A scholarly journal of thought leadership, education and practice in the discipline of visual communication design.
Pleased to introduce Dialectic, a scholarly journal of thought leadership, education and practice in the discipline of visual communication design.
The entirety of the contents of Volume 1, Issue 01 (V1, I1) of Dialectic, the new, fully open access scholarly journal administrated by the AIGA Design Educators’ Community, can be viewed in full at:
A printed version of Dialectic is also available for $19.99 on Amazon at:
Each of the pieces that has been published in Dialectic V1, I1—their titles and author’s names appear below—may be read or viewed in full online by navigating to the URL listed above and then clicking on the “CONTENTS” box in the upper right corner of Dialectic’s home page. Additionally, each of these pieces may be freely downloaded in .pdf form by anyone in the world who has a viable internet connection and electricity.
The Table of Contents for Dialectic’s inaugural issue is located at:
The content of Dialectic is organized in three sections: “Front Matter,” “The Feature Well,” and “Back Matter.”
The Front Matter section contains the following:
It’s time to stir the pot… An Introductory Letter from Dialectic’s Managing Editor and its Producer by Michael R. Gibson and Keith M. Owens
Journaling through the Back Door by Stephen McCarthy
A New North American Design Research Organization by John Zimmerman, Carlos Teixeira, Erik Stolterman and Jodi Forlizzi
The Feature Well section contains the following:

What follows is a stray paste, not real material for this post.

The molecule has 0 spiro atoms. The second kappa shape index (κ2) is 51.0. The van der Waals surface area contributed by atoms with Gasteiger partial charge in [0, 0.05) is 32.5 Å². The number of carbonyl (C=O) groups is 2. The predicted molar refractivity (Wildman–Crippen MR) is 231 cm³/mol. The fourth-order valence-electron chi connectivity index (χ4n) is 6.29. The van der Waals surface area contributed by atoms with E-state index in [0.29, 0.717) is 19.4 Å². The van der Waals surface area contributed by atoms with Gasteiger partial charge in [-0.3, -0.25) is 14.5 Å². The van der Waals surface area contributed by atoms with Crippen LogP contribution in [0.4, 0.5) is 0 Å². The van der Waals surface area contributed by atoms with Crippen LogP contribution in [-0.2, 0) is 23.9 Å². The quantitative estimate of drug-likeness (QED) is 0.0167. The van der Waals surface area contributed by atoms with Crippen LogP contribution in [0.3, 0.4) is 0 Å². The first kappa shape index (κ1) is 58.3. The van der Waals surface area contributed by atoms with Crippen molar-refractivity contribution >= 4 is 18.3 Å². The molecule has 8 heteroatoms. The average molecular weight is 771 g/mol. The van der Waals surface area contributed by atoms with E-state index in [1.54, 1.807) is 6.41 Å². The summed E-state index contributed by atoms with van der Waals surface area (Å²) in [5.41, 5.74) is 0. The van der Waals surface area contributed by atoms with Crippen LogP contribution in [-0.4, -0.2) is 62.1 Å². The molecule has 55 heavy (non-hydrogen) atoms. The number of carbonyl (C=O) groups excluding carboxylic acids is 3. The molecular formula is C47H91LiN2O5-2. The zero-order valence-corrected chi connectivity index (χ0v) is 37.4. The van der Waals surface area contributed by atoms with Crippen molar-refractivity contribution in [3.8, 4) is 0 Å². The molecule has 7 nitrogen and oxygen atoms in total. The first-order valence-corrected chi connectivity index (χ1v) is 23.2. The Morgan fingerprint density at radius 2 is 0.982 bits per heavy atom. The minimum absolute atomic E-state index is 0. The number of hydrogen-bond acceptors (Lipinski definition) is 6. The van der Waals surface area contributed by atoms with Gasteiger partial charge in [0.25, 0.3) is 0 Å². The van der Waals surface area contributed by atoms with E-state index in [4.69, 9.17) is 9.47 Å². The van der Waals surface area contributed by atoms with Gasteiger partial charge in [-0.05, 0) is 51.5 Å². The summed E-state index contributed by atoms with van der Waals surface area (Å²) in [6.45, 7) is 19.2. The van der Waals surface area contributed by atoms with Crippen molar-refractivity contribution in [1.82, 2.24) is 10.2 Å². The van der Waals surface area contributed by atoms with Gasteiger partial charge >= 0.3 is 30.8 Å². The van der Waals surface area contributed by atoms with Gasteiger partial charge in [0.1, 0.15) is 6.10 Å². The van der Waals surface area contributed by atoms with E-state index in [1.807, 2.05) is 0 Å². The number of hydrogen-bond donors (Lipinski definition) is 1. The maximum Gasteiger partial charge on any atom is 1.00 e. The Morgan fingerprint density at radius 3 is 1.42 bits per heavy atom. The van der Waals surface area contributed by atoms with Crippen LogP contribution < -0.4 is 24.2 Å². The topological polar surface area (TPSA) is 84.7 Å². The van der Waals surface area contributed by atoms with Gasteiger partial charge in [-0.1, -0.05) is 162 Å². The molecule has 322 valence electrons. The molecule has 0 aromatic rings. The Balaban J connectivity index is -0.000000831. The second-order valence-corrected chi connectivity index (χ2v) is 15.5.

The Concept of the Design Discipline by Paul A. Rodgers and Craig Bremner
First Issues, First Words: Vision in the Making by Jessica Barness
Tip of the Icon: Examining Socially Symbolic Indexical Signage by Terry Dobson and Saeri Cho Dobson
On Web Brutalism and Contemporary Web Design by Aaron Ganci and Bruno Ribeiro
A Visual Essay: My Life as a Fake by Jenny Grigg
A Survey Paper: Doctoral Education in (Graphic) Design by Dori Griffin
A Position Paper: Defining Design Facilitation: Exploring and Advocating for New Strategic Leadership Roles for Designers and What These Mean for the Future of Design Education by Pamela Napier and Terri Wada
The Back Matter section contains the following book reviews:
Developing Citizen Designers by Elizabeth Resnick; reviewed by Ann McDonald
Leap Dialogues by Mariana Amatullo, Bryan Boyer, Liz Danzico and Andrew Shea; reviewed by Annabel Pretty
Are We There Yet? Insights on How to Lead by Design by Sam Bucolo; reviewed by Heather Corcoran
Mapping the Grid of Swiss Graphic Design: A Review of 100 Years of Swiss Graphic Design by Christian Brändle, Karin Gimmi, Barbara Junod, Christina Reble and Bettina Richter; reviewed by Richard Doubleday
Leonardo Three-Year Symposium on the Ph.D. in Art and Design
In 2017, the journal Leonardo celebrates 50 years of publishing research and works of art at the intersection of art, science and technology. As part of the celebrations, we initiated a 3-year symposium to address issues surrounding the development of the Ph.D. in Art and Design. The first articles are about to appear.
Universities around the world are now debating this issue. While the MFA is a terminal degree for professional practice, the Ph.D. is a research degree — the doctor of philosophy. The debate began in the U.K. when independent art and design schools merged with universities or obtained university status in their own right. This led to the question of the standards for appointment and promotion to programs once located in separate institutions that are now located within universities. Universities in Europe, Asia, Australia and North America have joined the conversation by establishing new Ph.D. programs or initiating serious debates on whether — and how — to build them. The question of the Ph.D. for art and design raises many challenging issues. First among these is the nature of research, research training, and the Ph.D. While this issue is obvious to those who have earned a Ph.D. in the natural sciences, social sciences, or liberal arts, it remains complicated in understanding the Ph.D. for art and design.